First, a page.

world,' in various ways, and that they were Many. So many,
that when one of his dutiful children called in to see him, R. Wilfer
generally seemed to say to himself, after a little mental arithmetic,
'Oh! here's another of 'em!' before adding aloud, 'How de do, John,'
or Susan, as the case might be.

'Well Piggywiggies,' said R. W., 'how de do to-night? What I was
thinking of, my dear,' to Mrs Wilfer already seated in a corner with
folded gloves, 'was, that as we have let our first floor so well, and
as we have now no place in which you could teach pupils even if
pupils--'

'The milkman said he knew of two young ladies of the highest
respectability who were in search of a suitable establishment, and
he took a card,' interposed Mrs Wilfer, with severe monotony, as if
she were reading an Act of Parliament aloud. 'Tell your father
whether it was last Monday, Bella.'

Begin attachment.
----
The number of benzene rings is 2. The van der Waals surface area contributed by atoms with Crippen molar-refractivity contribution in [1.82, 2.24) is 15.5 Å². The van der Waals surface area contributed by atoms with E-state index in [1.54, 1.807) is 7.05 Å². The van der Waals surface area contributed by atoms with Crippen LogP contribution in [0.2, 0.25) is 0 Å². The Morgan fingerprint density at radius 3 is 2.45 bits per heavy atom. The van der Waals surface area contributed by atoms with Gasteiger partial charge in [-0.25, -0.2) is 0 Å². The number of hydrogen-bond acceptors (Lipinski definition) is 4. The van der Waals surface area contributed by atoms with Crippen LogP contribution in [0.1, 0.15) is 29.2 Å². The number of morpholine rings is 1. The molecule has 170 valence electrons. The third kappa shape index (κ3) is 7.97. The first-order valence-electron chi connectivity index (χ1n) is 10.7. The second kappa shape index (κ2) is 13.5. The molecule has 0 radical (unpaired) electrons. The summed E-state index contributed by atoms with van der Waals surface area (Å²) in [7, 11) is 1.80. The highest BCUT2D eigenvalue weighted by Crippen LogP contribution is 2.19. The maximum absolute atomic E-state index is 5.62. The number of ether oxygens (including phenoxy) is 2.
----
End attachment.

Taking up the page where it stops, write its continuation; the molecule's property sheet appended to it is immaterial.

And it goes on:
'But we never heard any more of it, ma,' said Bella, the elder girl.

'In addition to which, my dear,' her husband urged, 'if you have no
place to put two young persons into--'

'Pardon me,' Mrs Wilfer again interposed; 'they were not young
persons. Two young ladies of the highest respectability. Tell your
father, Bella, whether the milkman said so.'

'My dear, it is the same thing.'

'No it is not,' said Mrs Wilfer, with the same impressive monotony.
'Pardon me!'

'I mean, my dear, it is the same thing as to space. As to space. If
you have no space in which to put two youthful fellow-creatures,
however eminently respectable, which I do not doubt, where are
those youthful fellow-creatures to be accommodated? I carry it no
further than that. And solely looking at it,' said her husband,
making the stipulation at once in a conciliatory, complimentary,
and argumentative tone--'as I am sure you will agree, my love--
from a fellow-creature point of view, my dear.'

'I have nothing more to say,' returned Mrs Wilfer, with a meek
renunciatory action of her gloves. 'It is as you think, R. W.;
not as I do.'

Here, the huffing of Miss Bella and the loss of three of her men at a
swoop, aggravated by the coronation of an opponent, led to that
young lady's jerking the draught-board and pieces off the table: